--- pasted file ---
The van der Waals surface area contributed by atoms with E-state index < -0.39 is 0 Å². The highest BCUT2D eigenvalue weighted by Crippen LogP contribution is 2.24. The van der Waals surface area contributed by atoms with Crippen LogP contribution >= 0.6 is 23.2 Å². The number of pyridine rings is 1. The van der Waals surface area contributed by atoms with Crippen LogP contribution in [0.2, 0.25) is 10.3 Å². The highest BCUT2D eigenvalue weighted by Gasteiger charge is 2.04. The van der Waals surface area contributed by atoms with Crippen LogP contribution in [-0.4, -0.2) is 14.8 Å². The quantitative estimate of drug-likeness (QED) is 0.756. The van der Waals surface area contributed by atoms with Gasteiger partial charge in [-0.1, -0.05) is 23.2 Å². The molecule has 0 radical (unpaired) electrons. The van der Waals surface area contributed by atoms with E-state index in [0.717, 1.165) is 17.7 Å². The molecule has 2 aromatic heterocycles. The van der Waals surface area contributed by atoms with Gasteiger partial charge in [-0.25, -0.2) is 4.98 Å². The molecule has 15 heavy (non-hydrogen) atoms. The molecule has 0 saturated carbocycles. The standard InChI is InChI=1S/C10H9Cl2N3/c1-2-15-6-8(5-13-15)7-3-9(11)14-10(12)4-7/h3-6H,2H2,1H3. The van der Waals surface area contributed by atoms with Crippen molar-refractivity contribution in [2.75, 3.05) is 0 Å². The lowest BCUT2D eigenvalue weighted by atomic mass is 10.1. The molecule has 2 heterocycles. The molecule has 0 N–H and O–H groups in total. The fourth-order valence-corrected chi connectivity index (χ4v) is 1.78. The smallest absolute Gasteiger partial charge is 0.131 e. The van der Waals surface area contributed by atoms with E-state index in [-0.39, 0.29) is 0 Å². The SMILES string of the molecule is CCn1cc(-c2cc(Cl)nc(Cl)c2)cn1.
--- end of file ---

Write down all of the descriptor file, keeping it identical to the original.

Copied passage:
The van der Waals surface area contributed by atoms with E-state index < -0.39 is 0 Å². The highest BCUT2D eigenvalue weighted by Crippen LogP contribution is 2.24. The van der Waals surface area contributed by atoms with Crippen LogP contribution >= 0.6 is 23.2 Å². The number of pyridine rings is 1. The van der Waals surface area contributed by atoms with Crippen LogP contribution in [0.2, 0.25) is 10.3 Å². The highest BCUT2D eigenvalue weighted by Gasteiger charge is 2.04. The van der Waals surface area contributed by atoms with Crippen LogP contribution in [-0.4, -0.2) is 14.8 Å². The quantitative estimate of drug-likeness (QED) is 0.756. The van der Waals surface area contributed by atoms with Gasteiger partial charge in [-0.1, -0.05) is 23.2 Å². The molecule has 0 radical (unpaired) electrons. The van der Waals surface area contributed by atoms with E-state index in [0.717, 1.165) is 17.7 Å². The molecule has 2 aromatic heterocycles. The van der Waals surface area contributed by atoms with Gasteiger partial charge in [-0.25, -0.2) is 4.98 Å². The molecule has 15 heavy (non-hydrogen) atoms. The molecule has 0 saturated carbocycles. The standard InChI is InChI=1S/C10H9Cl2N3/c1-2-15-6-8(5-13-15)7-3-9(11)14-10(12)4-7/h3-6H,2H2,1H3. The van der Waals surface area contributed by atoms with Crippen molar-refractivity contribution in [2.75, 3.05) is 0 Å². The lowest BCUT2D eigenvalue weighted by atomic mass is 10.1. The molecule has 2 heterocycles. The molecule has 0 N–H and O–H groups in total. The fourth-order valence-corrected chi connectivity index (χ4v) is 1.78. The smallest absolute Gasteiger partial charge is 0.131 e. The van der Waals surface area contributed by atoms with E-state index in [-0.39, 0.29) is 0 Å². The SMILES string of the molecule is CCn1cc(-c2cc(Cl)nc(Cl)c2)cn1.